ABOUT / MISSION & VISION
History happens here. The Museum of Boulder showcases inclusive community stories, preserves them for the future, and inspires all of us to affect positive change.
The Museum of Boulder will be a dynamic reflection of our community, a center where history is a resource for understanding our own lives and times.
- We will safeguard artifacts that transport visitors to the past and materials that preserve unwritten histories.
- We will balance curiosity about the essential themes of Boulder’s past with attention to untold and underrepresented stories.
- We will encourage community creation and engagement, while offering inspiring space and historical context to reach a broad audience across generation, origin, identity, and creed.
The Museum of Boulder is committed to the following:
- Relevance — we share power to create community-led exhibits and programs.
- Discovery — we design spaces and experiences where visitors make new and meaningful connections.
- Authenticity— we embrace unembellished and unfiltered local history.
- Sustainability — we preserve Boulder’s history for future generations.
- Excellence — we maintain the highest professional standards for every exhibit, program, and event.
THE NEW MUSEUM OF BOULDER
The Boulder Historical Society was founded in 1944 by A.A. ‘Gov’ Paddock, then publisher of the Boulder Daily Camera, to collect, document, preserve and interpret the history of the Boulder area. Over the years, we have accumulated a significant collection of artifacts, documents and photographs that chronicle the history of the area. Today, the Boulder Historical Society operates as the Museum of Boulder. It is a private 501(c)3 organization with an annual operating budget around $1M.
The Boulder Historical Society was officially organized on October 10th, 1944, when the “Territorial Pioneers” and other interested citizens convened with the intent to establish an organization and a facility to collect, preserve and display the history of the area. In 1945, voters approved a citywide bond to build a new municipal building in downtown Boulder, which would include the history museum. Rising construction costs after the war resulted in the museum getting cut from the project. Instead of moving into a brand new municipal building, the history museum occupied the second floor of a downtown school building until 1957.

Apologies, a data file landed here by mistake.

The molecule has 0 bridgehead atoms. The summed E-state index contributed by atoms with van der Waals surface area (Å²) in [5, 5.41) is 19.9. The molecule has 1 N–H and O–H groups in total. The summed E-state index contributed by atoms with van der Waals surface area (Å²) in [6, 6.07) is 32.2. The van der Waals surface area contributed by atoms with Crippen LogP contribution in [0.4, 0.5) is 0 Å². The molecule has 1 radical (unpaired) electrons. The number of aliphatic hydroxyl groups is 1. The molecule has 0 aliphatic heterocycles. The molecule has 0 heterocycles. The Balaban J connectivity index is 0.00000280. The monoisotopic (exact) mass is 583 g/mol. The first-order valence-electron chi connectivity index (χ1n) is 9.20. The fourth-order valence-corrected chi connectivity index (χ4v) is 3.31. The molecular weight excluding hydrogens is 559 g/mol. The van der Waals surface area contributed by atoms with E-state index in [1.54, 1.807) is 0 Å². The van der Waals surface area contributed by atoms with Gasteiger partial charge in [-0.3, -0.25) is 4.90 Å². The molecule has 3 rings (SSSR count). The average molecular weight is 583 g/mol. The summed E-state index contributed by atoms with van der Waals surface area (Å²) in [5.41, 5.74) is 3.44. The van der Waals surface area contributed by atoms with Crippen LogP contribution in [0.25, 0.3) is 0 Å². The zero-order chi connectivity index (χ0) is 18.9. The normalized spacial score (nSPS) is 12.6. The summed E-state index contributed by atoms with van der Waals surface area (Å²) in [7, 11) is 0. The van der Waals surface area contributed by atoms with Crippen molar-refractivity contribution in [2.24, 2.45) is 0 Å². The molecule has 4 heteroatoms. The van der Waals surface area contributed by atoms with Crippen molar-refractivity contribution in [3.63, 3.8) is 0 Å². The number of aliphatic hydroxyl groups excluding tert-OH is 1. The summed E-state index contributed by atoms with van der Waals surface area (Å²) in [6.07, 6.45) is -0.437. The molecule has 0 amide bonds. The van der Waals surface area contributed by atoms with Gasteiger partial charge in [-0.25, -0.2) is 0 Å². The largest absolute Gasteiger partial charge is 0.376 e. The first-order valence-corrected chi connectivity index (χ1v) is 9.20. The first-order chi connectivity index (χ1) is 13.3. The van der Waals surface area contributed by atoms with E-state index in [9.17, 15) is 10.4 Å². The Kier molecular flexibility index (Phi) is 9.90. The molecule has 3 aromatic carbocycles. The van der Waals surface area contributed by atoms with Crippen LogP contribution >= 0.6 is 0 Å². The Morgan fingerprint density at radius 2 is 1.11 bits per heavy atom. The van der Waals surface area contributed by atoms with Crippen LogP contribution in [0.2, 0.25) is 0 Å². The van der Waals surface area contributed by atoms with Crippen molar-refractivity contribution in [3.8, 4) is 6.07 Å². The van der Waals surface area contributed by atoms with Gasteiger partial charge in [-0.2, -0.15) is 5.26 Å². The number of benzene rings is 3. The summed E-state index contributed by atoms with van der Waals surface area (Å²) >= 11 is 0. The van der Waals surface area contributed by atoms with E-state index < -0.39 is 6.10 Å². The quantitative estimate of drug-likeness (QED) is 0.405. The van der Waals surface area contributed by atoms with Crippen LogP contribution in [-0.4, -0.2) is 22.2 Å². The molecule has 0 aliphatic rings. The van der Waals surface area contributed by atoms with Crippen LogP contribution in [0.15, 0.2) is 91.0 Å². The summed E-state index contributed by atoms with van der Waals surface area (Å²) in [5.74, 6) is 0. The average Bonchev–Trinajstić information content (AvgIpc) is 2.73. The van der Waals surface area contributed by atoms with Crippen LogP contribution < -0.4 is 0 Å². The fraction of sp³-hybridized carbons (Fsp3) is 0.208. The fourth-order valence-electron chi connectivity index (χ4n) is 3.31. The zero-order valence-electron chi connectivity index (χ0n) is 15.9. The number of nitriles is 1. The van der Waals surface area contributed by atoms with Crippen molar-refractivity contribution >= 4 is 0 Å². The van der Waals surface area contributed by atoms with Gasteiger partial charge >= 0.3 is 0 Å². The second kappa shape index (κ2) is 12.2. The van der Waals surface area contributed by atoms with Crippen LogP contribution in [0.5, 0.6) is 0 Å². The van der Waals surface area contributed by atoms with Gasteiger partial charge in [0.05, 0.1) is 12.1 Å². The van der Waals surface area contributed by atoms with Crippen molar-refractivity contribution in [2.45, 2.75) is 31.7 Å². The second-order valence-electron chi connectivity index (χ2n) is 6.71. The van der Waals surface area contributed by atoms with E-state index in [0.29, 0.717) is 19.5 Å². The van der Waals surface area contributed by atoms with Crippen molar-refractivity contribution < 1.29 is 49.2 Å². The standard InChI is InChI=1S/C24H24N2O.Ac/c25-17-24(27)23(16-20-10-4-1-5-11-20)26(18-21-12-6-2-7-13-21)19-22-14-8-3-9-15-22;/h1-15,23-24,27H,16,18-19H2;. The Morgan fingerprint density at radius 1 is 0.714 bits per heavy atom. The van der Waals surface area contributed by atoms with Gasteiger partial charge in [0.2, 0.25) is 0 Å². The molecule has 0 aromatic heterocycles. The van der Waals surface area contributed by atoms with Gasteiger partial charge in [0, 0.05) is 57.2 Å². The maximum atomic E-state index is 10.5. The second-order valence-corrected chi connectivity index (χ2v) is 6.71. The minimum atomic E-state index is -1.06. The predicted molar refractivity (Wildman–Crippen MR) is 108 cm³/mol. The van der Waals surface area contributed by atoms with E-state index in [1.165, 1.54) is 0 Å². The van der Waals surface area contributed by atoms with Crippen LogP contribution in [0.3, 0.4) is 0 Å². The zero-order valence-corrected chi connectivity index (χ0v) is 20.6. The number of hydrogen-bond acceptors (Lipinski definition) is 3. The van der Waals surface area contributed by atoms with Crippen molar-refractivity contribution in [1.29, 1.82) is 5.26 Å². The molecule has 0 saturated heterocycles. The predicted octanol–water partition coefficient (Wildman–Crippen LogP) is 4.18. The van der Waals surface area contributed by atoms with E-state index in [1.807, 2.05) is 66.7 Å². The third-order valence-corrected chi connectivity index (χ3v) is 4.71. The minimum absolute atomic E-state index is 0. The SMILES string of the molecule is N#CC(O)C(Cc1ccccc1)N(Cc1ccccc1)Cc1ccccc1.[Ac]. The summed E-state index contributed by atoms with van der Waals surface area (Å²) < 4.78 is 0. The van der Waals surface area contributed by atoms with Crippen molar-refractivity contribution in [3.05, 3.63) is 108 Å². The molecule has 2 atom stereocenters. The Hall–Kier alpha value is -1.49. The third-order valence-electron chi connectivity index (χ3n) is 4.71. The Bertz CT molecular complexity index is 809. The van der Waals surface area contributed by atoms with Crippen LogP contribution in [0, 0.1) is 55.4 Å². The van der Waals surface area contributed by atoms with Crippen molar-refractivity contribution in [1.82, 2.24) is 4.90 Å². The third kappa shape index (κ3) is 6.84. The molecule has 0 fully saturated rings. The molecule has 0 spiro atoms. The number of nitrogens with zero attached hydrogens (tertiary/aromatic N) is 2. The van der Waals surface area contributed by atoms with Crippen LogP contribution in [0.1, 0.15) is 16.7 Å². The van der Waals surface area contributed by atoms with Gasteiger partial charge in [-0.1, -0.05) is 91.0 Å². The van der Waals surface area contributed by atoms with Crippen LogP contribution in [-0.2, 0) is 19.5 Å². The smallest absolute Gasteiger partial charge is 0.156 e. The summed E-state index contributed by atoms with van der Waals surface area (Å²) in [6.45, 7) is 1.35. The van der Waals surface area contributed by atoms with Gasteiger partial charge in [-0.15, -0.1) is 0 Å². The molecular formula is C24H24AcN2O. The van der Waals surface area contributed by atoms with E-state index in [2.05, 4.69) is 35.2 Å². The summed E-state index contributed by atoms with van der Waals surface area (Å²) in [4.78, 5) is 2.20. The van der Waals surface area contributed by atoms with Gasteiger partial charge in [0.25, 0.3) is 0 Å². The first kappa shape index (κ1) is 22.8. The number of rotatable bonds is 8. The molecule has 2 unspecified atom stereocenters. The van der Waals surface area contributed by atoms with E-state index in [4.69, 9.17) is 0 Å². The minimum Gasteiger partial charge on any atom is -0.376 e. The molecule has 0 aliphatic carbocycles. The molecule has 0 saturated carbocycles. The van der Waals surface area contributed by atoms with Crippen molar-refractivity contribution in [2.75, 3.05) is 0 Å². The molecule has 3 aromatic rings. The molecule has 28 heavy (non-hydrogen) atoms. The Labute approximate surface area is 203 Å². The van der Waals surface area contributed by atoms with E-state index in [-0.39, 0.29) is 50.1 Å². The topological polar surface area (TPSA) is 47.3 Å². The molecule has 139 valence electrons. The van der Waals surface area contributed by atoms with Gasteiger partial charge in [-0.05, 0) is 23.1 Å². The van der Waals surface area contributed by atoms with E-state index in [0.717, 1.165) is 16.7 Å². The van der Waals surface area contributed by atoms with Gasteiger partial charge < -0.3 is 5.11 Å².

Over the years, the museum continued to play an important role in the life of the City. In addition to the small museum, the museum continued to collect artifacts, host programs and publish a few manuscripts. It changed locations a number of times, including an historic home and a former Safeway store. In 1985 the museum moved to its prior location, the historic Harbeck House, on University Hill. The Harbeck House is a 4,000 square-foot historic landmark home built in 1899. The building is located in a residential section of Boulder, just a few blocks from the University of Colorado, Boulder. The building is owned by the City of Boulder and was returned to the City when the Museum relocated to the present site at 2205 Broadway.
A REMARKABLE BEQUEST
For many years, the Museum was a small, volunteer run organization. Support came from memberships, contributions and small grants. In 1997, a longtime member of the Museum made a remarkable bequest of $7,500,000 to the Museum. The receipt of the Trust began a period of slow, deliberate growth for the organization and its professional staff. For example, in 2000, the Museum had no programs in place for schools and exhibitions were developed on a shoestring budget. Over the years we have made great strides in providing Boulder with nationally touring exhibits as well as developing exhibits based on Boulder stories including Native Americans, aerospace history, natural foods, sports and beer. We now reach thousands of school children in the Museum and through outreach programs, with some of the highest quality education programs in the region. We have become a visible and reliable source of information in the Boulder community, as well as a place to bring friends and family.
In April 2013, the Museum purchased the Masonic Lodge building in downtown Boulder. We embarked on a capital campaign and have converted this building into the Museum of Boulder. It is now a state-of-the-art museum that explores not only the roots of our community, but the accomplishments today that will be history tomorrow; it brings the community together for exploration and conversations about issues facing Boulder today and in the future.